Procedures for Everything
Sit down and think of a procedure for how everything should be done in your classroom. Think about whether your students are going to have assigned seats or if they can change seats every day. How and when can they sharpen their pencil, get a tissue, go to the restroom, and throw away the trash. Remember, if you do not decide what the procedure is, the kids will. While you might have the patience for the dramatic basketball toss into the trash can in September but it just might be the thing that pushes you over the edge in April.

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You are also preparing the students for a vocational setting. At a job, they will have to follow rules, procedures and guidelines, so showing them the benefit of following the rules in your classroom will better prepare them for accepting procedures at a job site. Be sure to spend plenty of time in the beginning of the year practicing exactly what you want each procedure to look like. It might even mean you break the procedure into individual steps or provide a visual schedule of the procedure for certain students.

Skill Building Center
I took a couple of weeks at the beginning the year to begin a skills building station. This center is simply a shelving unit with plastic tubs from the dollar store. I have approximately 12 tubs in my station. I identified skills that I wanted my students to practice throughout the year regardless of the topic we are covering at the time. I teach science so I have a box for classifying organisms, sorting, and measuring items. Several of the boxes also have independent living skills with visual and written directions such as make the bed, load the dishwasher or a visual direction for making a simple snack. Comb through your student’s Individual Education Plans (IEP) and look at your state standards for ideas for the skills you choose to focus on.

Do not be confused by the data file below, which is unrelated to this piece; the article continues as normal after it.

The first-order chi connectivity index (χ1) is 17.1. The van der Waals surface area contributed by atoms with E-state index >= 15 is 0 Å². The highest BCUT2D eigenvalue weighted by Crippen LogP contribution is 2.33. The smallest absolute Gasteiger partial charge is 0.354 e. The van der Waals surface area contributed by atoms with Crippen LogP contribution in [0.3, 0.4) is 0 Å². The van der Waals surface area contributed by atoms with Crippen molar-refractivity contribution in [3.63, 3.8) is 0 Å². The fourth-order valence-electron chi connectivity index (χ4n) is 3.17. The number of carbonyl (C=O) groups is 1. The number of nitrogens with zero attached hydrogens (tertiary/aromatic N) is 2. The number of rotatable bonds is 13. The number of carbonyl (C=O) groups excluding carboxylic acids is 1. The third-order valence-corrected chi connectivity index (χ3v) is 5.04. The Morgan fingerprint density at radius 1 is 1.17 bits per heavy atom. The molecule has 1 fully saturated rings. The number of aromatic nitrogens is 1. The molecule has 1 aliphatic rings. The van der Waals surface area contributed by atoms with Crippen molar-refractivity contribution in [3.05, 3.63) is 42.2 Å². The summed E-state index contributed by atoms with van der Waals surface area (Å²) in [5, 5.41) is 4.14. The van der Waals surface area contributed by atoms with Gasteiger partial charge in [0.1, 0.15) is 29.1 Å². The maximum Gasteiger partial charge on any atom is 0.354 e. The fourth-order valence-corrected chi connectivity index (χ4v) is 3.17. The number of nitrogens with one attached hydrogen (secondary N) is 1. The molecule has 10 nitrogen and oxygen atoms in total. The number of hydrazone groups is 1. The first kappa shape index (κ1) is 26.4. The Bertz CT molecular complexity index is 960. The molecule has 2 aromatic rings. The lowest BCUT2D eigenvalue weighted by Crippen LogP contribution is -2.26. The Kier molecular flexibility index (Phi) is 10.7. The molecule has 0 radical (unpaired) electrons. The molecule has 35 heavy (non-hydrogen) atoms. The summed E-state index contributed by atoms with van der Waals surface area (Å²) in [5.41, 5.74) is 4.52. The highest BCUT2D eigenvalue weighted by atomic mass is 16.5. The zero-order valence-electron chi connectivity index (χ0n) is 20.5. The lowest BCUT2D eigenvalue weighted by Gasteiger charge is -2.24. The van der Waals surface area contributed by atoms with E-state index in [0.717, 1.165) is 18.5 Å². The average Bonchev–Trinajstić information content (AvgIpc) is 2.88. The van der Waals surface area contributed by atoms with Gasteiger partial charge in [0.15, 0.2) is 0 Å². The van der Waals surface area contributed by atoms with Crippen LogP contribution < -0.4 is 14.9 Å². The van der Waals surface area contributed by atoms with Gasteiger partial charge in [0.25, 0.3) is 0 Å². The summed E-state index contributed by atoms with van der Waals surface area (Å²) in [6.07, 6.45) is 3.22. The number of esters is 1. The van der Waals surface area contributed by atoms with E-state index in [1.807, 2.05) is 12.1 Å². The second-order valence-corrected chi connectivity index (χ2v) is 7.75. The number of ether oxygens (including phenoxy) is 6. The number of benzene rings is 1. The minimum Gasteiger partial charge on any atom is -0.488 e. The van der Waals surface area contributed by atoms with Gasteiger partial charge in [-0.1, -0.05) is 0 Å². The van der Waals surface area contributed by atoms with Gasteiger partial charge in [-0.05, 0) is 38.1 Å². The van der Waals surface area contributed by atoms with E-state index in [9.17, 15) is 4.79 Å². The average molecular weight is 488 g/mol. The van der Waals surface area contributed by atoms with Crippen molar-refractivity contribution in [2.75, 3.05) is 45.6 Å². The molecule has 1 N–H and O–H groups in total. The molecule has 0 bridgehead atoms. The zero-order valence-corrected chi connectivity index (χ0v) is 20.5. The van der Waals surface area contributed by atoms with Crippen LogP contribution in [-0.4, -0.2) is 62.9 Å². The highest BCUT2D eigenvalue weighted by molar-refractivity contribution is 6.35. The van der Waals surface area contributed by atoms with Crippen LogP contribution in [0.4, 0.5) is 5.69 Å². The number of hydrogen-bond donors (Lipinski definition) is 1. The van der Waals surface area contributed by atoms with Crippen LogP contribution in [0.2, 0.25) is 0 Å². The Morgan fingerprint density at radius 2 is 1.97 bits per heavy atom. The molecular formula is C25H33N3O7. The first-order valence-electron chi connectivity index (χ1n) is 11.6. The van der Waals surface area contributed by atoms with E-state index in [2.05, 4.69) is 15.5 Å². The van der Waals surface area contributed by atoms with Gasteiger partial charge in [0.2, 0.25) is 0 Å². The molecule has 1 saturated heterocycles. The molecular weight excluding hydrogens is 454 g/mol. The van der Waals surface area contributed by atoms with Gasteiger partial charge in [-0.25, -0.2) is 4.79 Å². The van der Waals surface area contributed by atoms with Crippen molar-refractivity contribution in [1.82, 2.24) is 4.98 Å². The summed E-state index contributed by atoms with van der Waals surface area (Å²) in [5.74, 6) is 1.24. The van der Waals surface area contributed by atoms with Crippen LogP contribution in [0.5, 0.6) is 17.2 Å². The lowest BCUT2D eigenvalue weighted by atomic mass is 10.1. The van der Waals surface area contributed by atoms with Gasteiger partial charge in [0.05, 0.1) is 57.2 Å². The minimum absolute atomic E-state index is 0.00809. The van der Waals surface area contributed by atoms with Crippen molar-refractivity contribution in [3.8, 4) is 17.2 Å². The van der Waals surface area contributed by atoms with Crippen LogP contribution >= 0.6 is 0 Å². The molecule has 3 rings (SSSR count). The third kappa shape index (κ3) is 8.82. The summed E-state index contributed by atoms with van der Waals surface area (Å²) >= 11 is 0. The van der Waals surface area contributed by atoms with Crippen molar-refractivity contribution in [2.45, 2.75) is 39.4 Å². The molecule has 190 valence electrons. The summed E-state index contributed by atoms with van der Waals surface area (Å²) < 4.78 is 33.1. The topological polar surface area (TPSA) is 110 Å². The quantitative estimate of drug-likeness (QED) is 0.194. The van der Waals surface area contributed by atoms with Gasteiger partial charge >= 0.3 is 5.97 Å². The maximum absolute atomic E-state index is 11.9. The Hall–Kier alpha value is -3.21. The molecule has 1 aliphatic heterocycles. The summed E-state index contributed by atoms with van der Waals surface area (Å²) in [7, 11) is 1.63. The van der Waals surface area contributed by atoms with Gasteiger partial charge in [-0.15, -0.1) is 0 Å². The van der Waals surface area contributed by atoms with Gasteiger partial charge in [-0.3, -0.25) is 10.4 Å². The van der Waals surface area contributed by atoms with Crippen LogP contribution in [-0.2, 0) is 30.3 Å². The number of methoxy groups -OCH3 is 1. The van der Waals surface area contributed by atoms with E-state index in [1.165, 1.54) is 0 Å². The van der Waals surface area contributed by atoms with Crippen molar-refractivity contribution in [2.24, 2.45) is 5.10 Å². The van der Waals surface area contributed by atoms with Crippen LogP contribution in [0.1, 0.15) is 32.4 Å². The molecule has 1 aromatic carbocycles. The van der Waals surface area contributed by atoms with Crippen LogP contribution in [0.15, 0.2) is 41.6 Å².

The boxes are also tiered so that some of the activities are higher level and others are lower level. File folder activities, simple worksheets, Boardmaker activities and graphic organizers all make great items to rotate among the boxes. These boxes come in handy as an activity for a student who finishes their work early, called an anchor activity. They have also saved the day when I was unexpectedly absent. My substitute plans were simply an assignment for the students to rotate among the stations. Most importantly, it ensures that my students are constantly practicing skills.

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I spent a few weeks in the summer preparing these items, but in the end, they proved to be a huge time saver for me because I did not have as much wasted time in the classroom. If you are beginning your career as a teacher, then take some time this summer and be prepared so that you have the time and energy to enjoy your profession. It is extremely rewarding.

Source: Personal Experience